Historian, journalist and fellow-in-residence, Carleton University
President Donald Trump’s pledge to withdraw America from the Iran nuclear deal and re-impose sanctions on the country avoids a messy reality: Getting a nuclear weapon is not the worst thing Iran could do. It wouldn’t even be the worst thing Iran has ever done.
No occupant of the White House will admit as much before it becomes necessary, but a nuclear-armed Iran could be contained.
It would still be a terrible outcome. Nuclear weapons would give the Iranian regime the same sort of protection enjoyed by North Korea, emboldening its drive for greater regional hegemony. It would probably provoke efforts to obtain nuclear weapons by Saudi Arabia and Turkey, further destabilizing the Middle East. Israel would consider a nuclear-armed Iran as an existential threat and might respond with commensurate force. But as bad as these outcomes are, the probable costs of a full-scale war to prevent Iran from going nuclear are likely sufficiently high to deter America, even under Trump, from launching one.
President Barack Obama’s alternative was to negotiate, alongside the five permanent members of the UN Security Council, plus Germany and the European Union, the Joint Comprehensive Plan of Action, in which Iran agreed to temporarily curtail its nuclear program in exchange for sanctions relief.
The deal has many weaknesses. It delays the Iranian nuclear threat, which is better than nothing, but doesn’t solve the problem. And the sanctions relief Iran received in return funds Iranian belligerence abroad. But its biggest flaw is that it focuses on the nuclear threat to the exclusion of all the things Iran has done already that are even worse.
Topping that list is Syria. President Bashar al-Assad remains in power there largely due to the armed assistance provided by Russia, and by Iran and its various Shia proxies, notably the Lebanese militia Hezbollah. After seven years of war, half a million people are dead, and more than 10 million are displaced. The dead include tens of thousands of prisoners tortured to death.
This conflict has shattered Syria and sparked a refugee crisis that has robbed a generation of a normal childhood, risks destabilizing Syria’s neighbours, and has put wind behind the sails of right-wing, nativist political movements across Europe.
At home, Iran continues a longstanding policy of crushing dissent. Hundreds are executed every year. Its jails house citizens guilty only of free thought. Iranian-Canadian journalist Zahra Kazemi was raped, tortured, and died in Iranian custody 15 years ago for the crime of taking photographs of protesters. Iranian-Canadian professor Kavous Seyed-Emami died in custody this February, after he was accused of espionage. Iran says he killed himself. His wife, Canadian citizen Maryam Mombeini, has not been allowed to leave the country. Iran’s Baha’i religious minority is systematically persecuted.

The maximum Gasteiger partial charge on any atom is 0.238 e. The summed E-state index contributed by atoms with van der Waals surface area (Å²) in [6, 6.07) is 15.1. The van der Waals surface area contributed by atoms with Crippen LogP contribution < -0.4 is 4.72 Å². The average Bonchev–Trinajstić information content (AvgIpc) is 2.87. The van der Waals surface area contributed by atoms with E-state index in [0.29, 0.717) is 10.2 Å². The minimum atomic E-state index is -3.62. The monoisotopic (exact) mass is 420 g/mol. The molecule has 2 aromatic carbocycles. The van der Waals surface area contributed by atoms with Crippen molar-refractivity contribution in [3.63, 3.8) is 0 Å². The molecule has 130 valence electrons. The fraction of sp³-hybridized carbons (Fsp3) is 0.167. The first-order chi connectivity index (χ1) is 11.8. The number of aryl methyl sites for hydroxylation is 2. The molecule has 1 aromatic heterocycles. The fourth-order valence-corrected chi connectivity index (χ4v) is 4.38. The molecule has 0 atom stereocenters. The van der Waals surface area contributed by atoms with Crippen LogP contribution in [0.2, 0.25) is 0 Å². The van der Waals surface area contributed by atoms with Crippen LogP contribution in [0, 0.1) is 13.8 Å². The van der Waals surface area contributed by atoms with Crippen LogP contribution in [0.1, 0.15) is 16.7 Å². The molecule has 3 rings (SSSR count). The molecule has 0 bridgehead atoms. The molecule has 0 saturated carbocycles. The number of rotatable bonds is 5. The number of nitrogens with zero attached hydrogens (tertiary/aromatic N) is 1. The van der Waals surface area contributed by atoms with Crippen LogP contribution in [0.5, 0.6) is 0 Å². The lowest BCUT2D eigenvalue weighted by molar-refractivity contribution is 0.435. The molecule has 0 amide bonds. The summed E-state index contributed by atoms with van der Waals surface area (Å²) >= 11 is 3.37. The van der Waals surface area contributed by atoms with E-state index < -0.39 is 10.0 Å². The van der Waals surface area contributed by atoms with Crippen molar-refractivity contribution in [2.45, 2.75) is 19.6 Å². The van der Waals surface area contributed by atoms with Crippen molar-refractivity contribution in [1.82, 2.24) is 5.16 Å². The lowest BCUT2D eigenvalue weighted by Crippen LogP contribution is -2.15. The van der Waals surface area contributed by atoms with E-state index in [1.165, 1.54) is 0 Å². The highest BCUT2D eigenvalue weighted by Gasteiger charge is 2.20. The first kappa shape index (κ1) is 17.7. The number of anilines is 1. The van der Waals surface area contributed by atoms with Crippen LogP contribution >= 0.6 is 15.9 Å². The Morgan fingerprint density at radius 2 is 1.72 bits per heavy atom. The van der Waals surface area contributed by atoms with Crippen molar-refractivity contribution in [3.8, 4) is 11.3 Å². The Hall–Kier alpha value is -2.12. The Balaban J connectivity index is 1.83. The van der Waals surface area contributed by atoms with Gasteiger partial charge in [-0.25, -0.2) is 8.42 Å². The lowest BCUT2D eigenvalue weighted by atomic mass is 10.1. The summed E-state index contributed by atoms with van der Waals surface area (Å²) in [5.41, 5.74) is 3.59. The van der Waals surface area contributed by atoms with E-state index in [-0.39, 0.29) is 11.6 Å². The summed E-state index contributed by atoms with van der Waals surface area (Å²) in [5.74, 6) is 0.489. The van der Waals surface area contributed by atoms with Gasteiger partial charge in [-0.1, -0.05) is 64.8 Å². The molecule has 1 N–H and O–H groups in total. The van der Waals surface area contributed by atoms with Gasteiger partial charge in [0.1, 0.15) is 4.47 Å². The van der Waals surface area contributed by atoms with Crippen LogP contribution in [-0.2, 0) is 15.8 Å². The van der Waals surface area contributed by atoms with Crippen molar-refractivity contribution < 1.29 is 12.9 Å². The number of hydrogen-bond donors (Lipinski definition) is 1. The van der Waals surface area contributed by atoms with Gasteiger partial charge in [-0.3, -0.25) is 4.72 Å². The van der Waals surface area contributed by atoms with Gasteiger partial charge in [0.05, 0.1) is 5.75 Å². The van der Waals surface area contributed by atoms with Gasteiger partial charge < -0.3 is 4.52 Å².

Trump, when announcing America would pull out of the nuclear deal, paid lip service to human rights in Iran. But his focus, like that of his predecessors, is Iran’s nuclear program.
Canada is little different. It continues to regularly sponsor UN resolutions condemning human rights violations in Iran. The Parliamentary Subcommittee on International Human Rights of the Standing Committee on Foreign Affairs and International Development does good, if little-noticed, work highlighting these abuses. And Canada has listed Iran as a state sponsor of terror. But its polices with real teeth, namely sanctions, have always been related to Iran’s nuclear and ballistic missile programs. A bill that would have imposed non-nuclear sanctions on Iran recently died in the Senate, more than two years after it was tabled by a Conservative senator.
This focus on nuclear plays to Iran’s strengths. The Iranian government and the Islamic Revolutionary Guard Corps (IRGC) know they don’t need nuclear weapons to survive. But they also know how worrying the possibility that they might get those weapons is to America and its allies, so they negotiate accordingly.
What does threaten the survival of the Iranian government, far more than the absence of nuclear weapons, are Iranian citizens. They have lived under a repressive theocracy for almost 40 years. They continue to demand change — by the millions in mass protests following a disputed election in 2009, and again this winter in demonstrations in which more than 20 people died during clashes with security forces or in prison.
Iran doesn’t suppress this resistance with enriched uranium or ballistic missiles. It does so with incarceration, press censorship, and baton attacks by the Basij militia of the IRGC.
An Iran with no chance of acquiring nuclear weapons is still a dictatorship and regional hegemon, especially when its oil-trading economy is freed from sanctions. Its government would be far more vulnerable in a country in which citizens gather and protest freely, journalists say what they want, women enjoy the same rights as men, and dissent is not constrained by fear.
If Trump, and, for that matter, Prime Minister Justin Trudeau and Foreign Minister Chrystia Freeland, are serious about the freedom and wellbeing of the Iranian people, they need to craft policies aimed at changing the Iranian government’s behaviour on human rights, not just ending its nuclear program. That should include sanctions and travel bans on individuals such as prosecutors, judges and IRGC commanders responsible for the worst abuses in Iran and elsewhere.
Canada’s Liberal government should also be prepared to walk away from its promise to restore diplomatic relations with Iran. Negotiating such a rapprochement would no doubt be made more difficult were Canada to take a harder line regarding human rights and political freedoms in Iran. But that’s an acceptable cost. Reopening the embassy can wait.